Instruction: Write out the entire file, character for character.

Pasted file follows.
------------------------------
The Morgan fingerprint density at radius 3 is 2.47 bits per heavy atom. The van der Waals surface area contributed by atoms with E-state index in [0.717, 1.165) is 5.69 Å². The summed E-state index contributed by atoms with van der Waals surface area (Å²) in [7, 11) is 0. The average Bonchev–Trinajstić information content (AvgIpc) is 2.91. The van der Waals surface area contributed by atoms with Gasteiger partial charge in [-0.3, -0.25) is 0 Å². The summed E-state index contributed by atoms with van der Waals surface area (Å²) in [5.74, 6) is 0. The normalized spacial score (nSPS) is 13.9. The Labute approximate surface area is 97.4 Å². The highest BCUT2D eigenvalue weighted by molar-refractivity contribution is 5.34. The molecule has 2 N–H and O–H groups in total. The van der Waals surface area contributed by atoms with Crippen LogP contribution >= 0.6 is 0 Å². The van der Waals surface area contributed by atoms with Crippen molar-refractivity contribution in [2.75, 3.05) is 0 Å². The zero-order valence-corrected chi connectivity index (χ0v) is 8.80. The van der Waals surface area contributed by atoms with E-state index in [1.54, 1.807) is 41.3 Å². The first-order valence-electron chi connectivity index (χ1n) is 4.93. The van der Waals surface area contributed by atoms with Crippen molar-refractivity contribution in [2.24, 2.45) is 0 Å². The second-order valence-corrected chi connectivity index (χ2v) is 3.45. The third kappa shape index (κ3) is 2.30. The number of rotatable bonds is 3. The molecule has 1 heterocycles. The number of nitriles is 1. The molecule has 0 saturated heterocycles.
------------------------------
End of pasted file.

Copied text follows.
The Morgan fingerprint density at radius 3 is 2.47 bits per heavy atom. The van der Waals surface area contributed by atoms with E-state index in [0.717, 1.165) is 5.69 Å². The summed E-state index contributed by atoms with van der Waals surface area (Å²) in [7, 11) is 0. The average Bonchev–Trinajstić information content (AvgIpc) is 2.91. The van der Waals surface area contributed by atoms with Gasteiger partial charge in [-0.3, -0.25) is 0 Å². The summed E-state index contributed by atoms with van der Waals surface area (Å²) in [5.74, 6) is 0. The normalized spacial score (nSPS) is 13.9. The Labute approximate surface area is 97.4 Å². The highest BCUT2D eigenvalue weighted by molar-refractivity contribution is 5.34. The molecule has 2 N–H and O–H groups in total. The van der Waals surface area contributed by atoms with Crippen LogP contribution >= 0.6 is 0 Å². The van der Waals surface area contributed by atoms with Crippen molar-refractivity contribution in [2.75, 3.05) is 0 Å². The zero-order valence-corrected chi connectivity index (χ0v) is 8.80. The van der Waals surface area contributed by atoms with E-state index in [1.54, 1.807) is 41.3 Å². The first-order valence-electron chi connectivity index (χ1n) is 4.93. The van der Waals surface area contributed by atoms with Crippen molar-refractivity contribution in [2.24, 2.45) is 0 Å². The second-order valence-corrected chi connectivity index (χ2v) is 3.45. The third kappa shape index (κ3) is 2.30. The number of rotatable bonds is 3. The molecule has 1 heterocycles. The number of nitriles is 1. The molecule has 0 saturated heterocycles.